Prilex malware can steal your credit card at checkout — here’s how

A shopper using tap to pay at checkout with their credit card
(Image credit: Shutterstock)

Paying for goods at checkout has never been easier thanks to mobile wallets and contactless credit cards but hackers have devised a new way to use the payment systems that enable these features against unsuspecting shoppers.

According to a new press release from the cybersecurity firm Kaspersky, its researchers have discovered new variants of the point-of-sale (PoS) malware Prilex that enables it to block contactless near-field communication (NFC) transactions.

While the cybercriminals behind Prilex started off by targeting ATM machines, they’ve now upgraded their malware to launch attacks against PoS systems like the ones you see at checkout at coffee shops, gas stations, convenience stores and other businesses.

Unlike other malware strains that infect users online, Prilex can now steal your credit card details in the real world where people rarely expect to fall victim to cybercrime.

GHOST attacks

With their malware deployed on a vulnerable PoS system, the cybercriminals behind Prilex are able to conduct “GHOST” attacks where they perform credit card fraud. Unfortunately, even credit cards protected by CHIP and PIN technology which was thought to be unhackable are at risk.

After responding to an incident involving one of its customers, Kaspersy’s researchers uncovered three new modifications to the Prilex malware that enable it to block contactless payment transactions.

Normally with a contactless credit card, you just tap it to pay but Prilex now has a way to block these transactions using a rule-based file that lets the malware know whether or not to capture credit card information. Since NFC-based transactions create a unique card number that’s only valid for one transaction, Prilex detects this and blocks it. When this happens, a message indicating there was a “contactless error” appears on a PoS system and shoppers are then prompted to insert or swipe their credit card instead.

Once a potential victim is forced to use their card, Prilex is able to capture all of the data from the transaction. However, the malware can also filter credit cards based on their type. This allows it to capture black or corporate credit cards with a higher transaction limit while ignoring cards with lower limits.

With a victim’s credit card details in hand, the cybercriminals behind Prilex can commit credit card fraud or even try to steal their identity.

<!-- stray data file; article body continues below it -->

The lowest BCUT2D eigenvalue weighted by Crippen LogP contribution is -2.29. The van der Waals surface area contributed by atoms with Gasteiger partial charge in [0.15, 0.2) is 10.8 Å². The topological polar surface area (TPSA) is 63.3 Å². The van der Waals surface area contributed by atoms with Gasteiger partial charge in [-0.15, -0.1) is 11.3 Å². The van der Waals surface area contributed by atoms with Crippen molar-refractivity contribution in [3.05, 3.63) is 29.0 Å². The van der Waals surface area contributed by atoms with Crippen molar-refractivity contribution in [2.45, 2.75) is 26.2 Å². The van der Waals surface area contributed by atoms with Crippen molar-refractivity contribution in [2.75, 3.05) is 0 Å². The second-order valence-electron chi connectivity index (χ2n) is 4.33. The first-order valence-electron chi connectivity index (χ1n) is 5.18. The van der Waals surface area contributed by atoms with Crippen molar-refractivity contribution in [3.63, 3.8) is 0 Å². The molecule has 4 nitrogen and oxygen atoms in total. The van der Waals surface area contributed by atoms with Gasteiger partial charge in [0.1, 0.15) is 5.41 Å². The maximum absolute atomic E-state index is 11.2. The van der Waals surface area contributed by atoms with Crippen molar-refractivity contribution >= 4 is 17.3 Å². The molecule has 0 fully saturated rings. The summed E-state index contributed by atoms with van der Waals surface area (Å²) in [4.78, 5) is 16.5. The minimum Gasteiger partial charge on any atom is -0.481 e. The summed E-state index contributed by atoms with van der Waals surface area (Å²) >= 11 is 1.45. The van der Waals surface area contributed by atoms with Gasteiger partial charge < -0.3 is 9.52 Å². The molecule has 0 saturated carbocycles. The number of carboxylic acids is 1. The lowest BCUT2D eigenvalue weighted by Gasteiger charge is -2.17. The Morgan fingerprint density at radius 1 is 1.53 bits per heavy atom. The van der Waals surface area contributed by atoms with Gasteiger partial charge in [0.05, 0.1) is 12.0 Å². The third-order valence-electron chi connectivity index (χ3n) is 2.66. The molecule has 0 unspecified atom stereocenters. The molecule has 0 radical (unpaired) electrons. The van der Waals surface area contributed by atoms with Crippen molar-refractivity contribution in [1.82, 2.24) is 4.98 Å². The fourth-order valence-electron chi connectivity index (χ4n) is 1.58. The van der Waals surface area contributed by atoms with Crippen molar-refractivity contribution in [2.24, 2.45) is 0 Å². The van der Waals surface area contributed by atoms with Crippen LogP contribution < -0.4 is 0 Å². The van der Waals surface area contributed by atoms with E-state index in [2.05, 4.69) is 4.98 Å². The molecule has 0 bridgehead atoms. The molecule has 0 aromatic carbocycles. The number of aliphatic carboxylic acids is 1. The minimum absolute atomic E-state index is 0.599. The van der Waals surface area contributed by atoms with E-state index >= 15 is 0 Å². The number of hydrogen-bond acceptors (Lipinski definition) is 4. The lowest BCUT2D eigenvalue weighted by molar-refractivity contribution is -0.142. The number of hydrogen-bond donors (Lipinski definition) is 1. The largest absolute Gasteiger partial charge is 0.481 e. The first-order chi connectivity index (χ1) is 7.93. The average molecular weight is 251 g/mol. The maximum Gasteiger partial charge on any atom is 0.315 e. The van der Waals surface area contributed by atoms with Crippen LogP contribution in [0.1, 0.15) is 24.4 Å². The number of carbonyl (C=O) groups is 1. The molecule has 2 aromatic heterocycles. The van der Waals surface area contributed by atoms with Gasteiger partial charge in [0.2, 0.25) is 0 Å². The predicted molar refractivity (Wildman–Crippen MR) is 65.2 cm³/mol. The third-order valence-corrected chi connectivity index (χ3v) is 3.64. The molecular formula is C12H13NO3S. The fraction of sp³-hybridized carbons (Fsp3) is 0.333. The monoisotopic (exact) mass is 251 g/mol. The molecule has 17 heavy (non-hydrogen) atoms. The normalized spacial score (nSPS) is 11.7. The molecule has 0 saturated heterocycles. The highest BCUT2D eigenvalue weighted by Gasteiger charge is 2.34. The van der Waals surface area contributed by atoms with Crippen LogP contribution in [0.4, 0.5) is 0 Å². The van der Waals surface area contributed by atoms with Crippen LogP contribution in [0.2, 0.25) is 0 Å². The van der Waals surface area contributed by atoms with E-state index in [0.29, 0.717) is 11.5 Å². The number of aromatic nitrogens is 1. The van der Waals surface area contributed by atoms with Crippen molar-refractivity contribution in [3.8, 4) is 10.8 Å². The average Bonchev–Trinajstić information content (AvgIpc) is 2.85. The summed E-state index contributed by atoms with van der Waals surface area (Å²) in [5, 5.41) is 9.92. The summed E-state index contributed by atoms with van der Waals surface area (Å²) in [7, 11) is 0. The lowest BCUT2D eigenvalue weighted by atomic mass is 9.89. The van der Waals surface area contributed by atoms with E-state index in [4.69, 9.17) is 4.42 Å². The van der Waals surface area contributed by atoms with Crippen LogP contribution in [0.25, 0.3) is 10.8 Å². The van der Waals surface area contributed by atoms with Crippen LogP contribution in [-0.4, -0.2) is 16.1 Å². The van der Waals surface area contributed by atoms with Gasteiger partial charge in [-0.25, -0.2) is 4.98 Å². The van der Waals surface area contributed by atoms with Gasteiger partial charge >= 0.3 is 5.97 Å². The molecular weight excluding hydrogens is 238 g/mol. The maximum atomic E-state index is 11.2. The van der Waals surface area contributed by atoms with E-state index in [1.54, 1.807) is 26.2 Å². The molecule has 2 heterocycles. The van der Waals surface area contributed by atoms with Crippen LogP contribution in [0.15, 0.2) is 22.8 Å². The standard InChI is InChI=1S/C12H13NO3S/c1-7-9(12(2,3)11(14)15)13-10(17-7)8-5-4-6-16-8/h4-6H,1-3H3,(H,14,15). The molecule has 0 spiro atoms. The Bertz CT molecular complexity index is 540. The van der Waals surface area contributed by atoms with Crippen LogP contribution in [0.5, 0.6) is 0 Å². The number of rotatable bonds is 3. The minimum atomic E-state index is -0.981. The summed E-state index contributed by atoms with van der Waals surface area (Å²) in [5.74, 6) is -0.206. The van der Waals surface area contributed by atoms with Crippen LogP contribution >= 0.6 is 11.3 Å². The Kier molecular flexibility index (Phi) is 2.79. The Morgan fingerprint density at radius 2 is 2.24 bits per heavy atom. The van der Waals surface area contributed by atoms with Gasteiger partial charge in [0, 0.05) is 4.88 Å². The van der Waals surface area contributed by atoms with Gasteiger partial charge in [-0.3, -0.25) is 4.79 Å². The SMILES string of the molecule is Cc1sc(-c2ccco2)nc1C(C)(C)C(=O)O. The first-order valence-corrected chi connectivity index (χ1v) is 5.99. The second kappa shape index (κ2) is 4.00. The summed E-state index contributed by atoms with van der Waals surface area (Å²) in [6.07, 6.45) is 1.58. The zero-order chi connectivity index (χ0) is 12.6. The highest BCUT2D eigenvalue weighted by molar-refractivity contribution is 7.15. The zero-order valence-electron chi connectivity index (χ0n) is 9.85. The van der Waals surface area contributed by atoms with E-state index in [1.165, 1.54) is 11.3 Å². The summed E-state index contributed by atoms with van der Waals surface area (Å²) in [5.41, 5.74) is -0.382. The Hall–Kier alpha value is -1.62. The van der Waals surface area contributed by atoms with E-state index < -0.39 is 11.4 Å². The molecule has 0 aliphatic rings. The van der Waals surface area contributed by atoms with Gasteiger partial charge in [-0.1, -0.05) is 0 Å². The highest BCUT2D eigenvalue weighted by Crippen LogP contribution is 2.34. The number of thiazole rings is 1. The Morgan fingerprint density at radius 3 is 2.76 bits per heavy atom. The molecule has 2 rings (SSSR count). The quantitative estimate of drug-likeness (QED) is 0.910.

How to stay safe from credit card fraud

five visa cards layered on top of each other

(Image credit: Shutterstock)

While the best antivirus software can help keep you safe from online threats, protecting yourself in the real world is a bit different. Especially when you’re used to being able to securely use your credit card at checkout.

To stay safe from the Prilex malware, you want to be extra careful when you see a “contactless error” after trying to use your credit card to tap to pay. When this happens, you’re better off trying to use cash if you have it but if you want to be extra careful, you can cancel the transaction altogether. It's also worth noting that this malware doesn't affect mobile wallets which is why you're better off using Apple Pay, Google Pay or Samsung Pay instead of your physical credit card.

In a blog post, the identity theft protection provider Aura recommends using a chip reader when possible as they’re more secure than tap to pay. At the same time, you should consider using one card for paying bills and another for everyday transactions. This way, you’ll know if your credit card information was stolen at a physical location instead of online.

The cybercriminals behind Prilex have been operating since at least 2014 and unless they’re apprehended by law enforcement, they and their PoS malware will likely remain a threat to watch out for.

Anthony Spadafora
Senior Editor Security and Networking

Anthony Spadafora is the security and networking editor at Tom’s Guide where he covers everything from data breaches and ransomware gangs to password managers and the best way to cover your whole home or business with Wi-Fi. Before joining the team, he wrote for ITProPortal while living in Korea and later for TechRadar Pro after moving back to the US. Based in Houston, Texas, when he’s not writing Anthony can be found tinkering with PCs and game consoles, managing cables and upgrading his smart home. 

  • ALee7
    Couple of questions for clarification: the goal of the malware is to block your contactless transaction in order to force you to insert your card into the chip reader so they can capture your card info correct? if yes then why do you state "In a blog post, the identity theft protection provider Aura recommends using a chip reader when possible as they’re more secure than tap to pay. " If you insert your card into the chip reader you are doing exactly what the malware was trying to get you to do in the first place. The other question: why is apple pay and google pay not affected by this malware since both of them are also using NFC to conduct the payment? Is it because even though they all use NFC, the malware can't intercept google pay the way it's able to intercept credit card contactless transactions?